- The ADA Amendments Act of 2008 Expands Scope of Protection under the ADA
- September 28, 2008 | Authors: Danielle E. Needham; Gary L. Ingram
- Law Firms: Jackson Walker L.L.P. - Fort Worth Office; Jackson Walker L.L.P. - Dallas Office
In response to a series of court decisions which were perceived by proponents of the Americans With Disabilities Act of 1990 (ADA) as interpreting the ADA too narrowly, Congress has passed the ADA Amendments Act of 2008 (ADAAA). The avowed purpose of the ADAAA is to broaden the scope of the ADA's coverage. Once signed into law by President Bush — which is expected within the next few weeks — the ADAAA would take effect on January 1, 2009. Here are some of the key provisions:
Definition of Disability
The definition of "disability" will be construed more broadly than reflected in the Supreme Court's decision in Toyota Motor Manufacturing Co. of Kentucky v. Williams. After that decision, the Equal Employment Opportunity Commission (EEOC) issued regulations which applied a rigorous "substantially limits major life activities" test for proving disabilities. The ADAAA specifically directs the EEOC to promulgate a less-restrictive regulatory interpretation of the "substantially limits" language. Under the ADAAA amendments, an impairment which substantially limits one major life activity need not limit other major life activities in order to be considered a disability. Likewise, an impairment that is episodic or in remission may qualify as a disability if it would substantially limit a major life activity when active.
In Sutton v. United Airlines, Murphy v. United Parcel Service, and Albertson's v. Kirkingburg, the Supreme Court held that "mitigating measures," such as insulin to control diabetes, must be considered in determining whether an impairment qualifies as a disability under the ADA. The ADAAA expressly rejects this requirement and prohibits consideration of the ameliorative effects of mitigating measures. Among others, mitigating measures would include medication, medical supplies, low-vision devices (other than ordinary eyeglasses or contact lenses), prosthetic limbs and devices, hearing aids, mobility devices, oxygen therapy equipment, reasonable accommodations or auxiliary aids and services, or learned behavioral or adaptive neurological modifications.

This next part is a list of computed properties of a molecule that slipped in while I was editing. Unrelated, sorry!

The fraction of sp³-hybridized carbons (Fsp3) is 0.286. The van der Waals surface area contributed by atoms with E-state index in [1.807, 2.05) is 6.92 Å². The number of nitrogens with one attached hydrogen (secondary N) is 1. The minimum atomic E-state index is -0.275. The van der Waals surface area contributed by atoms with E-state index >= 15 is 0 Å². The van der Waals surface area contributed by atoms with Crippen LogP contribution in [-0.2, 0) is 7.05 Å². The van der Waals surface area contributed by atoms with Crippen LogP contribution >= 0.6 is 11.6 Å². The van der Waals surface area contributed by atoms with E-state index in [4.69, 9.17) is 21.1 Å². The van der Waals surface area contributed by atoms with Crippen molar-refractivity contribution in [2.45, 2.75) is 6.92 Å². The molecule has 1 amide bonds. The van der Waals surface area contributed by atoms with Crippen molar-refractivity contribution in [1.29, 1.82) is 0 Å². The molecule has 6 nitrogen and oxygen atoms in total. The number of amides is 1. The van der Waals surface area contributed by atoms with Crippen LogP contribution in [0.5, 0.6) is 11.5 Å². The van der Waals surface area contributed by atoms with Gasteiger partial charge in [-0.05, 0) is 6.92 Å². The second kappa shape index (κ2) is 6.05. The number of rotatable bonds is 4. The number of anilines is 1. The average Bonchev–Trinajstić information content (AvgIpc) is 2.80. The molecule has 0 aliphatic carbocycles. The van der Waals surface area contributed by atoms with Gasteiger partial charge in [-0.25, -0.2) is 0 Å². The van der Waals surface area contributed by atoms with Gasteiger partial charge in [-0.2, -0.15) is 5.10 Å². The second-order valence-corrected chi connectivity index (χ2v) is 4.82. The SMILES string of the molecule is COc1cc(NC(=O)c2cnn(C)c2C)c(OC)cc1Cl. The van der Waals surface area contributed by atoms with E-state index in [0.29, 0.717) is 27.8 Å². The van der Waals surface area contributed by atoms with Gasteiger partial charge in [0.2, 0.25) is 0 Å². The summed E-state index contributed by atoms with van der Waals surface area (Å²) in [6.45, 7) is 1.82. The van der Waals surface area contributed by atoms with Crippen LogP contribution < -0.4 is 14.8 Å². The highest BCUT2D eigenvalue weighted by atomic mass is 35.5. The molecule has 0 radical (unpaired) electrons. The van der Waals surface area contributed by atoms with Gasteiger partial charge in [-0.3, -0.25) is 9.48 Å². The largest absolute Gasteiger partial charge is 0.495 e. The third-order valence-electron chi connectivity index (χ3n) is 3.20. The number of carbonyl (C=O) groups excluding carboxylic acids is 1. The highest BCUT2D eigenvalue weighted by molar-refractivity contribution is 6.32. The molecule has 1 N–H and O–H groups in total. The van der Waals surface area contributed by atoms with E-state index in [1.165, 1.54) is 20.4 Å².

Major Life Activities
Unlike the ADAAA amendments, the ADA was silent regarding what type of activities constituted "major life activities." The amendments specifically provide that the term "major life activities" as used in the ADA's definition of "disability" includes, but is not limited to, caring for oneself, performing manual tasks, walking, seeing, hearing, speaking, breathing, learning, and working. Moreover, a "major life activity" also will include functions of the immune system and functions of the digestive, bowel, bladder, neurological, brain, respiratory, circulatory, endocrine, and reproductive systems.
"Regarded As" Disabled
Under the ADA, those who are "regarded as" having an impairment which substantially limits a major life activity are covered by the Act. The ADAAA clarifies that an individual can satisfy the "regarded as" test by demonstrating that "he or she has been subjected to an action prohibited under [the ADA] because of an actual or perceived physical or mental impairment whether or not the impairment limits or is perceived to limit a major life activity." However, individuals who are "regarded as" having a minor or transitory impairment with an actual or expected duration of six months or less do not qualify for protection under the ADA.
Reverse Discrimination Claims
The ADAAA specifically prohibits "reverse discrimination" claims, i.e., a non-disabled employee may not claim that an employer who accommodated a disabled employee engaged in disparate treatment. This means that an individual without a disability cannot maintain an actionable claim under the ADA by alleging that the individual was subject to discrimination because of the individual's lack of disability.
The ADAAA undoubtedly will broaden the scope of protections afforded to employees under the ADA. Determining whether an individual with an impairment is covered by the ADA and, thus, entitled to a reasonable accommodation at work, will require more careful consideration. Employers should proceed with caution until the EEOC's revised regulations are issued and the ADAAA amendments are further explained and interpreted by the courts. When contemplating decisions affecting impaired employees, employers should consult with counsel who have expertise in the ADA and the recent ADAAA amendments.